Stocks closed slightly higher on Thursday as traders increased their exposure to major tech names amid a rising number of coronavirus cases.
The Dow Jones Industrial Average gained 44.81 points, or 0.2%, to close at 29,483.23. Earlier in the day, the Dow fell more than 200 points. The S&P 500 climbed 0.4% to 3,581.87 and the Nasdaq Composite advanced 0.9% to 11,904.71. It was the first gain for the major averages in three sessions.
Netflix and Amazon gained 0.6% and 0.4%, respectively. Alphabet rose 1%, and Microsoft closed higher by 0.6%. Apple rose 0.5% and Facebook ended the day up 0.4%.
Stocks also got a boost after Senate Minority Leader Chuck Schumer, D-NY, said Majority Leader Mitch McConnell, R-KY, had agreed to resume negotiations on new fiscal stimulus.
A CNBC analysis of Johns Hopkins University data found that the seven-day average of daily new U.S. coronavirus infections is now at 161,165, up 26% from last week. In total, more than 11.5 million coronavirus cases have been confirmed in the U.S.
"While we wait for clarity on a vaccine and additional fiscal stimulus, investors are really struggling to interpret the near-term impacts" of surging coronavirus cases, said Michael Arone, chief investment strategist at State Street Global Advisors. "What's also been clear is technology stocks have become investors' security blanket. When anxiety rises, they go back to the reliable growth of technology."
The recent uptick in Covid-19 cases has prompted some parts of the country to retake stricter measures to curb the virus spread. New York City Mayor Bill de Blasio ordered schools to close for in-person learning "out of an abundance of caution." On Thursday, the Centers for Disease Control and Prevention advised Americans against traveling for Thanksgiving due to the outbreak.
"Negative COVID headlines/increased economic lockdowns (especially in NYC and LA County) are starting to offset vaccine optimism, and that's weighing on stocks," wrote Tom Essaye, founder of The Sevens Report. "We are now facing the biggest number of economic restrictions since the spring, and that will weigh on economic growth and, potentially, earnings."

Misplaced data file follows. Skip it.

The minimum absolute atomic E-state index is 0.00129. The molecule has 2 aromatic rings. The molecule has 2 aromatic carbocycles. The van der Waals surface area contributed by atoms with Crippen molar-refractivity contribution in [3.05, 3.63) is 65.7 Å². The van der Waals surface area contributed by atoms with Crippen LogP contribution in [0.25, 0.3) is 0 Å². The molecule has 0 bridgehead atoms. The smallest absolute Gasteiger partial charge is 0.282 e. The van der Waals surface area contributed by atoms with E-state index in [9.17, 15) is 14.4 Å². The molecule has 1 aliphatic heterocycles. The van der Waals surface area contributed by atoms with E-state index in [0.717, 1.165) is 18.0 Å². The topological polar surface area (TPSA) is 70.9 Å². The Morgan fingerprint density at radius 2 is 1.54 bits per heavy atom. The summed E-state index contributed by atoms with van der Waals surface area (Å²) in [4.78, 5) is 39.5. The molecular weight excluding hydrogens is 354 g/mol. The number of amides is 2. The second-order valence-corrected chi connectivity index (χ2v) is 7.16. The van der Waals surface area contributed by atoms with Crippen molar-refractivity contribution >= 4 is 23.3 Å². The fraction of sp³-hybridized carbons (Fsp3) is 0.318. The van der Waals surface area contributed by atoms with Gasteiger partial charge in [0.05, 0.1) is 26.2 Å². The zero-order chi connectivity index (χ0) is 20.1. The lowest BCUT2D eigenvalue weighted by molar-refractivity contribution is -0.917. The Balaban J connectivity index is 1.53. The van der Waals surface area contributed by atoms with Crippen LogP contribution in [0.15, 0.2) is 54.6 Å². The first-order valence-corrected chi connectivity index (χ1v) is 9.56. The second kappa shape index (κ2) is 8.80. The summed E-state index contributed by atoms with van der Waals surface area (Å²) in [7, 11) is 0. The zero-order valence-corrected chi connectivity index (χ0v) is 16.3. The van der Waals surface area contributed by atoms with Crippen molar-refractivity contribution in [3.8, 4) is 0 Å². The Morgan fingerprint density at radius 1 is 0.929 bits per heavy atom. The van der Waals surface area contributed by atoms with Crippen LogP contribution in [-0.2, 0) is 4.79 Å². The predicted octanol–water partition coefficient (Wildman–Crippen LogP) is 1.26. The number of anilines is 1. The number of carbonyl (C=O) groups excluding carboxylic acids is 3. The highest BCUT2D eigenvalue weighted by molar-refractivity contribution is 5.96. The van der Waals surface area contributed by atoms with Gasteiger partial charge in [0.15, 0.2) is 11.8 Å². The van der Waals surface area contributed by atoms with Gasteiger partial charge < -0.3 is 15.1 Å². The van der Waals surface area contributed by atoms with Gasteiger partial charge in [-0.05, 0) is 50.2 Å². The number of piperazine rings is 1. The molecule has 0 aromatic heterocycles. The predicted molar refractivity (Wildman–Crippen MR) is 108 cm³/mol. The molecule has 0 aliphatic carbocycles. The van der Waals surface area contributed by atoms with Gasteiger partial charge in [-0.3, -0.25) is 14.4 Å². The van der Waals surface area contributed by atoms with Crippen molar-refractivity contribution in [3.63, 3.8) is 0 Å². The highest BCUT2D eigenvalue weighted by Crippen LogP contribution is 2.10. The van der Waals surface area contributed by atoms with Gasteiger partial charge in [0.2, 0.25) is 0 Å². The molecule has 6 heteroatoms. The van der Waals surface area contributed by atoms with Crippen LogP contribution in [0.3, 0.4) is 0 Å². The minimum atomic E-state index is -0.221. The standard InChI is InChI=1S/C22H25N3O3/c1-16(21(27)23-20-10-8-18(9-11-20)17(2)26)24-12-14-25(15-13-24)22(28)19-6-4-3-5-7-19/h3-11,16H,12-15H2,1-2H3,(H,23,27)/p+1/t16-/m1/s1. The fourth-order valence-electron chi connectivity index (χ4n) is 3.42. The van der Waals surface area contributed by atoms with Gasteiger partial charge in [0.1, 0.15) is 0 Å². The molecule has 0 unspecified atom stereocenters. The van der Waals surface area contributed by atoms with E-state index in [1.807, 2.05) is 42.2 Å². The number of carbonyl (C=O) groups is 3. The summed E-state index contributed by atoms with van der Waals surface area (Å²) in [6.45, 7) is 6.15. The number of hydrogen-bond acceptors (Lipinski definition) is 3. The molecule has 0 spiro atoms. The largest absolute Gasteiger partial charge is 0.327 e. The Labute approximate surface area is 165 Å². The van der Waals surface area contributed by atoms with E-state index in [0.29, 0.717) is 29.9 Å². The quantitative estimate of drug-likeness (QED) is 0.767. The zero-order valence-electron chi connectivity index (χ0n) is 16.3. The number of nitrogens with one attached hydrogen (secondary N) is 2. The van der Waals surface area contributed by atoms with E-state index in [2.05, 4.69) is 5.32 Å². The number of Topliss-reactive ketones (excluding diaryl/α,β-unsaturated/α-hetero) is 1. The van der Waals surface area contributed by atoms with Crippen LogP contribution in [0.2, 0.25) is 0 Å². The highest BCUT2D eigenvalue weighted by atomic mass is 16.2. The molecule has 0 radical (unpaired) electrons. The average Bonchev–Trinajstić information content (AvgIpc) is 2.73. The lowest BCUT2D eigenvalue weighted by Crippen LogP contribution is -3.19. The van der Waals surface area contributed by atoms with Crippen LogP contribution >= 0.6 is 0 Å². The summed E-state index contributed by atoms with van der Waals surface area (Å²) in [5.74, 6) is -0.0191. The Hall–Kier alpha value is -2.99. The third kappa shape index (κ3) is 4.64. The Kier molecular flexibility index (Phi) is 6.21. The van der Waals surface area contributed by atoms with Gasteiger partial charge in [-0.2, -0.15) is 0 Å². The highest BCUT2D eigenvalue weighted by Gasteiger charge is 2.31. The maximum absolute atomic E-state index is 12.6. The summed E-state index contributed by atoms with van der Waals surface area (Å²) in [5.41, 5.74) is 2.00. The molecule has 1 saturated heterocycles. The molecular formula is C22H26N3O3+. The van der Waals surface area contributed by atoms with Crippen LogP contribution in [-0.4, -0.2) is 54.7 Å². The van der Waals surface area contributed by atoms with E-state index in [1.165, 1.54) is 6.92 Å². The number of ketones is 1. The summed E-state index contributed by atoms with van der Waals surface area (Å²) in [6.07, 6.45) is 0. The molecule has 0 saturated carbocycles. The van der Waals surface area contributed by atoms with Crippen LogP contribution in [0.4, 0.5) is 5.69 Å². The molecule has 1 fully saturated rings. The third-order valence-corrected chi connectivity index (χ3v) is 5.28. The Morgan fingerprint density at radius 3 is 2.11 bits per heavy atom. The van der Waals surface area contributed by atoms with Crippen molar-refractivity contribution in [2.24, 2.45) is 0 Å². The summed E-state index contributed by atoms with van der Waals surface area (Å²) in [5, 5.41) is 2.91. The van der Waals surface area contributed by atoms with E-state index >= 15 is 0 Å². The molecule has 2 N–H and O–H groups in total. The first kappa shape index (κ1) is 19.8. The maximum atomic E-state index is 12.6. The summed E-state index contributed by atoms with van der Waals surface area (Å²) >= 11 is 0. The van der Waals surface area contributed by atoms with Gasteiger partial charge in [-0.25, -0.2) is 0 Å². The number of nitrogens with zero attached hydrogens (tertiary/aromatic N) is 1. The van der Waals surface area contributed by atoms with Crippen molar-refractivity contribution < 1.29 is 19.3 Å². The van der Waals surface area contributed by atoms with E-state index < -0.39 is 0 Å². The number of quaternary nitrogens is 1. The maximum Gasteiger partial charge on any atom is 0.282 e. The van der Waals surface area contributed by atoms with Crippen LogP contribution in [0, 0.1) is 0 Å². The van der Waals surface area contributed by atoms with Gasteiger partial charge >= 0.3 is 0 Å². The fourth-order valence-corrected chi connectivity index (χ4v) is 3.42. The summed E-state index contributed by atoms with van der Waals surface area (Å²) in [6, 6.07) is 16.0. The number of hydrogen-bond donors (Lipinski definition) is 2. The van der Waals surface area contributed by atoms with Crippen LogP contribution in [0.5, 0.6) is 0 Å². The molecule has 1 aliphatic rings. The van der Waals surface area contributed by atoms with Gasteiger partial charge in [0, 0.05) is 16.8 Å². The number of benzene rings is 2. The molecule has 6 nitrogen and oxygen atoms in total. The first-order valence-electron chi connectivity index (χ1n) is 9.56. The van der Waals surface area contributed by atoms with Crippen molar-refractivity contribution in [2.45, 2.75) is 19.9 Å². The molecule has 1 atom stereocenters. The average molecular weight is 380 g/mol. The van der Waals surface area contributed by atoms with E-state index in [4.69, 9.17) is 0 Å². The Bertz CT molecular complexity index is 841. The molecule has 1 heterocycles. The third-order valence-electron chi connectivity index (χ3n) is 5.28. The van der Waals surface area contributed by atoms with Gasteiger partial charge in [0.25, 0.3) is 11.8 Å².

Stocks have ripped higher this month amid clarity following the U.S. election and the positive news on potential coronavirus vaccines. Preliminary data released earlier on Thursday University of Oxford and AstraZeneca's vaccine candidate triggered a similar immune response among all adults. Oxford and AstraZeneca's data came a day after Pfizer and BioNTech said their Covid-19 vaccine candidate was 95% effective.
The S&P 500 has gained more than 9% in November along with the Nasdaq, while the Dow has popped 11.3% in that time. The small-cap Russell 2000 has outperformed this month, however, surging more than 15%.
"You see the market really kind of wanting to move in one direction, and then I think the vaccine news was certainly a catalyst to accelerate that a little bit. So I wouldn't be surprised to see that trade persist for some time," Jeff Mills, chief investment officer at Bryn Mawr Trust, said about the rotation into cyclical names.
"That being said, I do think the leadership in the market could be volatile over the next couple of months because you're going to be battling Covid case increases and incrementally better news relative to the vaccine," Mills continued.
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